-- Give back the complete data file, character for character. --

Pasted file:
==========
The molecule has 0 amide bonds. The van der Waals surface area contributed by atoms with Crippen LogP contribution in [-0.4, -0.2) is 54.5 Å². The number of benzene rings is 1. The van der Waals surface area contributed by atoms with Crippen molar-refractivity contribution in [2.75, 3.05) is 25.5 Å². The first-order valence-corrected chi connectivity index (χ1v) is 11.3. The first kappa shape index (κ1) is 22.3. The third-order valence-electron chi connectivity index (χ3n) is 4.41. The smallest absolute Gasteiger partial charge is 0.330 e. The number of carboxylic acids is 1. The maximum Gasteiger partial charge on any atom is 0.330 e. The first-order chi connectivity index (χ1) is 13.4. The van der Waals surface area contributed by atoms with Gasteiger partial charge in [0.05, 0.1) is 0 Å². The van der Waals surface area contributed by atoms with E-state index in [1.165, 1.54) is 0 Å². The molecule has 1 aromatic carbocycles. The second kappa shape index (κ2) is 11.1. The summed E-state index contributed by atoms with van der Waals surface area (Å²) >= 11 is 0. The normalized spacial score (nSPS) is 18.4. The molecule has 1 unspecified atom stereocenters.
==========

The molecule has 0 amide bonds. The van der Waals surface area contributed by atoms with Crippen LogP contribution in [-0.4, -0.2) is 54.5 Å². The number of benzene rings is 1. The van der Waals surface area contributed by atoms with Crippen molar-refractivity contribution in [2.75, 3.05) is 25.5 Å². The first-order valence-corrected chi connectivity index (χ1v) is 11.3. The first kappa shape index (κ1) is 22.3. The third-order valence-electron chi connectivity index (χ3n) is 4.41. The smallest absolute Gasteiger partial charge is 0.330 e. The number of carboxylic acids is 1. The maximum Gasteiger partial charge on any atom is 0.330 e. The first-order chi connectivity index (χ1) is 13.4. The van der Waals surface area contributed by atoms with Gasteiger partial charge in [0.05, 0.1) is 0 Å². The van der Waals surface area contributed by atoms with E-state index in [1.165, 1.54) is 0 Å². The molecule has 1 aromatic carbocycles. The second kappa shape index (κ2) is 11.1. The summed E-state index contributed by atoms with van der Waals surface area (Å²) >= 11 is 0. The normalized spacial score (nSPS) is 18.4. The molecule has 1 unspecified atom stereocenters.